All the great minds throughout history that we celebrate as creative were already experts before they saw a new way of thinking or doing. Consider Newton sitting under the apocryphal apple tree, waiting for inspiration to fall. He wasn’t just ‘being creative’ when he formulated his theory of gravity, he was seeing links and connections between the vast store of things he knew about. Indeed, it’s speculated that Newton had probably read everything there was to read about science that had been written up to that point. It’s much easy to arrive at a new way of thinking or seeing when you know a tremendous amount already.
Wonderful scientist as he was, Newton is not noted for his creativity as a playwright. He’s rarely discussed as a great politician, philosopher or composer. This is because creativity does not transfer between domains. Because creativity depends on knowledge, in order to be creative in more than one field, you need to be an expert in more than one field. These days, who’s got time? Few of us will ever be creative in more than one domain, unless those domains are very closely related.
To sum up, there’s no doubt that there are different types of knowledge. Propositional – or explicit – knowledge is just one form. Procedural knowledge – or know how – is another. Knowledge can either be explicit or tacit, but it always resides in long-term memory as memorised information knitted together into complex schemas. Some knowledge operates in the background beyond our awareness and without the need for our attention; other knowledge requires conscious thought to be brought to bear on the world around us.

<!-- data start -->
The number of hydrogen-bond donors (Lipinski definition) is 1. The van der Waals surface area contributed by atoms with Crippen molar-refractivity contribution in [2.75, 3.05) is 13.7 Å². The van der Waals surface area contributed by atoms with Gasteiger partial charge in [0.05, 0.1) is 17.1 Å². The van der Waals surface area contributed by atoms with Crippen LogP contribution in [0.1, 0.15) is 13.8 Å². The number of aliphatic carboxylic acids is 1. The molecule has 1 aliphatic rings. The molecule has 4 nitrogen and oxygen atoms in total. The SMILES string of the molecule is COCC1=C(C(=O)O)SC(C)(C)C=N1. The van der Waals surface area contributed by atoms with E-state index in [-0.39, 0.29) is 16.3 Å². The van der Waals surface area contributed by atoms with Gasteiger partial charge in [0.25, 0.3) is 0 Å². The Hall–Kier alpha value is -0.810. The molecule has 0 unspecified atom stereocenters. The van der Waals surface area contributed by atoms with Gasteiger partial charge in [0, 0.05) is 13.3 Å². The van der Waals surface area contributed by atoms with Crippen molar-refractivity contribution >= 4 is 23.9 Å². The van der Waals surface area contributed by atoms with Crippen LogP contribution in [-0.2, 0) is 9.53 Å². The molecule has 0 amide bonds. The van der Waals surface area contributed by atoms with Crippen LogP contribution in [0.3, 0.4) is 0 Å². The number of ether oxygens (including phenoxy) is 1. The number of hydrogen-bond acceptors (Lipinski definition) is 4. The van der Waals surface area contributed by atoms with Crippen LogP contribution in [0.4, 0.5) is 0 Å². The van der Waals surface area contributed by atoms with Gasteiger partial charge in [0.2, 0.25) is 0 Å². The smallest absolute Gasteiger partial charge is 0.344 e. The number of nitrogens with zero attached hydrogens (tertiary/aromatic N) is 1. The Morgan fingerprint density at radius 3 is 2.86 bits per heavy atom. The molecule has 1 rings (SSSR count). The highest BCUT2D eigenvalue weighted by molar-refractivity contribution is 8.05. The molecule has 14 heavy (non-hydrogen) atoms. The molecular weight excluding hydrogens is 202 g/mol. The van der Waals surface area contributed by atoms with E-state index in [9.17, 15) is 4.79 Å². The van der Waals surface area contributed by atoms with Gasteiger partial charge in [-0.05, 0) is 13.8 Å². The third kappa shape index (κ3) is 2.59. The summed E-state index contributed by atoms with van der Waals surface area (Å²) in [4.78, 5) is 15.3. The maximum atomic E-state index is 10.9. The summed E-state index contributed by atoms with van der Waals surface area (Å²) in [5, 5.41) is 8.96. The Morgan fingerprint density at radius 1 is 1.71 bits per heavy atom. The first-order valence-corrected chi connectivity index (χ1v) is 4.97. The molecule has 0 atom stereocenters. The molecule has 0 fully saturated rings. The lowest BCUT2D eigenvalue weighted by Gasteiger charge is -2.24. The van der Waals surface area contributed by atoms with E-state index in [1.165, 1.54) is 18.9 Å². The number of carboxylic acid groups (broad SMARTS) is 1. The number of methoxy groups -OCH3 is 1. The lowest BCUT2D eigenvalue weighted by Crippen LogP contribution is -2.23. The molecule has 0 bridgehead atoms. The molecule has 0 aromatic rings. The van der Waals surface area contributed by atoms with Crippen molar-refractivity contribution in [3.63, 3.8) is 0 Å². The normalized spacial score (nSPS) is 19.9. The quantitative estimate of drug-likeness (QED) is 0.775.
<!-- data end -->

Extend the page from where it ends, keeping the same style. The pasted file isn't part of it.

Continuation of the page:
Some people want to argue that because essay writing is a skill, and because you can teach essay writing you can therefore teach all skills. This sort of syllogism displays an alarming lack of critical thinking. It might help if instead of speaking about ‘skills’ we talked about expertise. That way we might find it easier to see that all skill comes from learning information and practising how to use it.